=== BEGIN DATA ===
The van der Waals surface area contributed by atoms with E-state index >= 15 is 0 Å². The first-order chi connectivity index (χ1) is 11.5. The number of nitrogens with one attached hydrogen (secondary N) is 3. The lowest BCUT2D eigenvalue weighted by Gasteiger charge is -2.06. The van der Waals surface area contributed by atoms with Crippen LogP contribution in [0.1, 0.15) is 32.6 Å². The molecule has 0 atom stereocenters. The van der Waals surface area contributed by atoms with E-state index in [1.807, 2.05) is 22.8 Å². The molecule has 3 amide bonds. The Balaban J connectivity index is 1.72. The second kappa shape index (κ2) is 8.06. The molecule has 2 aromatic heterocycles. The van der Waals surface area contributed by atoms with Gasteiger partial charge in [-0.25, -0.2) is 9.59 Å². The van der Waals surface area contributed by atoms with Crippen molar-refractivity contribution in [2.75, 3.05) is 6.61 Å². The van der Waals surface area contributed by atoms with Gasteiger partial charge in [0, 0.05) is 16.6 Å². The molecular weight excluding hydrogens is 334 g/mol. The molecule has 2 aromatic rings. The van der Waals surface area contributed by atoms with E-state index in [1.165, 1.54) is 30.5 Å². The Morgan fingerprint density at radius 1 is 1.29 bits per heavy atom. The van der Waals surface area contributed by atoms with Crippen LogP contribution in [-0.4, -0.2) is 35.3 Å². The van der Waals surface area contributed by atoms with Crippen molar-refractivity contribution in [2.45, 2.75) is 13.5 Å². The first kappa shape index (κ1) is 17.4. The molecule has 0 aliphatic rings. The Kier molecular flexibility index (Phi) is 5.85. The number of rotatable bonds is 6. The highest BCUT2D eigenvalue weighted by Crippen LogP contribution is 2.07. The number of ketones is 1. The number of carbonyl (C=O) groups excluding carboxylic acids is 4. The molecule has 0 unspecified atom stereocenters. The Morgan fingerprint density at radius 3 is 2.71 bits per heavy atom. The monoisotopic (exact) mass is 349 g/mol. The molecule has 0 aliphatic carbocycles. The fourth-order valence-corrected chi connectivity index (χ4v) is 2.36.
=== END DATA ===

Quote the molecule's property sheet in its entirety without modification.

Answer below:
The van der Waals surface area contributed by atoms with E-state index >= 15 is 0 Å². The first-order chi connectivity index (χ1) is 11.5. The number of nitrogens with one attached hydrogen (secondary N) is 3. The lowest BCUT2D eigenvalue weighted by Gasteiger charge is -2.06. The van der Waals surface area contributed by atoms with Crippen LogP contribution in [0.1, 0.15) is 32.6 Å². The molecule has 0 atom stereocenters. The van der Waals surface area contributed by atoms with E-state index in [1.807, 2.05) is 22.8 Å². The molecule has 3 amide bonds. The Balaban J connectivity index is 1.72. The second kappa shape index (κ2) is 8.06. The molecule has 2 aromatic heterocycles. The van der Waals surface area contributed by atoms with Gasteiger partial charge in [-0.25, -0.2) is 9.59 Å². The van der Waals surface area contributed by atoms with Crippen molar-refractivity contribution in [2.75, 3.05) is 6.61 Å². The van der Waals surface area contributed by atoms with Gasteiger partial charge in [0, 0.05) is 16.6 Å². The molecular weight excluding hydrogens is 334 g/mol. The molecule has 2 aromatic rings. The van der Waals surface area contributed by atoms with E-state index in [1.165, 1.54) is 30.5 Å². The Morgan fingerprint density at radius 1 is 1.29 bits per heavy atom. The van der Waals surface area contributed by atoms with Crippen LogP contribution in [-0.4, -0.2) is 35.3 Å². The van der Waals surface area contributed by atoms with Crippen molar-refractivity contribution in [2.45, 2.75) is 13.5 Å². The first kappa shape index (κ1) is 17.4. The molecule has 0 aliphatic rings. The Kier molecular flexibility index (Phi) is 5.85. The number of rotatable bonds is 6. The highest BCUT2D eigenvalue weighted by Crippen LogP contribution is 2.07. The number of ketones is 1. The number of carbonyl (C=O) groups excluding carboxylic acids is 4. The molecule has 0 unspecified atom stereocenters. The Morgan fingerprint density at radius 3 is 2.71 bits per heavy atom. The monoisotopic (exact) mass is 349 g/mol. The molecule has 0 aliphatic carbocycles. The fourth-order valence-corrected chi connectivity index (χ4v) is 2.36.